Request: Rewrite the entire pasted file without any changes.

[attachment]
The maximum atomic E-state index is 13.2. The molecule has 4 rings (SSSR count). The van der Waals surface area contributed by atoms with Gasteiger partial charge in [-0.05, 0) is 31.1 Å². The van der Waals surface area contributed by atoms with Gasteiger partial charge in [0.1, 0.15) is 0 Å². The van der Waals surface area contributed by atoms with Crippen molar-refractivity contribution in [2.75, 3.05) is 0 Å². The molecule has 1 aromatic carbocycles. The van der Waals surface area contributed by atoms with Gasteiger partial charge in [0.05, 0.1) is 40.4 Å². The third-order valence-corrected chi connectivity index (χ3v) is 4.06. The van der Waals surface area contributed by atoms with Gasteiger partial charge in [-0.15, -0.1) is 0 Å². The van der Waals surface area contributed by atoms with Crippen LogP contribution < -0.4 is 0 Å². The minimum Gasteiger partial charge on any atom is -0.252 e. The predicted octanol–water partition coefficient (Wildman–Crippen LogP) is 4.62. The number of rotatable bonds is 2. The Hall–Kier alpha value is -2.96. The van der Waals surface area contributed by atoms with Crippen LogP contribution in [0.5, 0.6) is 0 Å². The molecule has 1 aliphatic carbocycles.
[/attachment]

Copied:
The maximum atomic E-state index is 13.2. The molecule has 4 rings (SSSR count). The van der Waals surface area contributed by atoms with Gasteiger partial charge in [-0.05, 0) is 31.1 Å². The van der Waals surface area contributed by atoms with Gasteiger partial charge in [0.1, 0.15) is 0 Å². The van der Waals surface area contributed by atoms with Crippen molar-refractivity contribution in [2.75, 3.05) is 0 Å². The molecule has 1 aromatic carbocycles. The van der Waals surface area contributed by atoms with Gasteiger partial charge in [0.05, 0.1) is 40.4 Å². The third-order valence-corrected chi connectivity index (χ3v) is 4.06. The van der Waals surface area contributed by atoms with Gasteiger partial charge in [-0.15, -0.1) is 0 Å². The van der Waals surface area contributed by atoms with Crippen LogP contribution < -0.4 is 0 Å². The minimum Gasteiger partial charge on any atom is -0.252 e. The predicted octanol–water partition coefficient (Wildman–Crippen LogP) is 4.62. The number of rotatable bonds is 2. The Hall–Kier alpha value is -2.96. The van der Waals surface area contributed by atoms with Crippen LogP contribution in [0.5, 0.6) is 0 Å². The molecule has 1 aliphatic carbocycles.